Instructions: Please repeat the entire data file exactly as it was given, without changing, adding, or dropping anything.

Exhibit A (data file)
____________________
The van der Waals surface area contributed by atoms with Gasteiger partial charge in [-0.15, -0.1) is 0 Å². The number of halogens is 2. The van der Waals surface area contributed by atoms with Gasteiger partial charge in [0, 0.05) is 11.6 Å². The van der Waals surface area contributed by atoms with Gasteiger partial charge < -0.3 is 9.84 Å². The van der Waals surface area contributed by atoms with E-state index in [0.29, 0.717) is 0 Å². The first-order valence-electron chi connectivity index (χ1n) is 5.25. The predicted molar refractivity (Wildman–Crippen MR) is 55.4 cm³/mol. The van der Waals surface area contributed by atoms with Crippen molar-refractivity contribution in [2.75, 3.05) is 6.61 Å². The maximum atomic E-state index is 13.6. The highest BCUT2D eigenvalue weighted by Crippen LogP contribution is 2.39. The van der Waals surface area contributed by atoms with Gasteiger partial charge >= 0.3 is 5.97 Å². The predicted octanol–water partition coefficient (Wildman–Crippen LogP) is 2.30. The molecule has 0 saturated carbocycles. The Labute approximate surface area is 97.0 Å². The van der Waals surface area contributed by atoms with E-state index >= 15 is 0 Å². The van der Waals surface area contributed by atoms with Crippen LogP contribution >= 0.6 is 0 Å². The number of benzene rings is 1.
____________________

The van der Waals surface area contributed by atoms with Gasteiger partial charge in [-0.15, -0.1) is 0 Å². The number of halogens is 2. The van der Waals surface area contributed by atoms with Gasteiger partial charge in [0, 0.05) is 11.6 Å². The van der Waals surface area contributed by atoms with Gasteiger partial charge < -0.3 is 9.84 Å². The van der Waals surface area contributed by atoms with E-state index in [0.29, 0.717) is 0 Å². The first-order valence-electron chi connectivity index (χ1n) is 5.25. The predicted molar refractivity (Wildman–Crippen MR) is 55.4 cm³/mol. The van der Waals surface area contributed by atoms with Crippen molar-refractivity contribution in [2.75, 3.05) is 6.61 Å². The maximum atomic E-state index is 13.6. The highest BCUT2D eigenvalue weighted by Crippen LogP contribution is 2.39. The van der Waals surface area contributed by atoms with Gasteiger partial charge >= 0.3 is 5.97 Å². The predicted octanol–water partition coefficient (Wildman–Crippen LogP) is 2.30. The molecule has 0 saturated carbocycles. The Labute approximate surface area is 97.0 Å². The van der Waals surface area contributed by atoms with E-state index >= 15 is 0 Å². The van der Waals surface area contributed by atoms with Crippen LogP contribution >= 0.6 is 0 Å². The number of benzene rings is 1.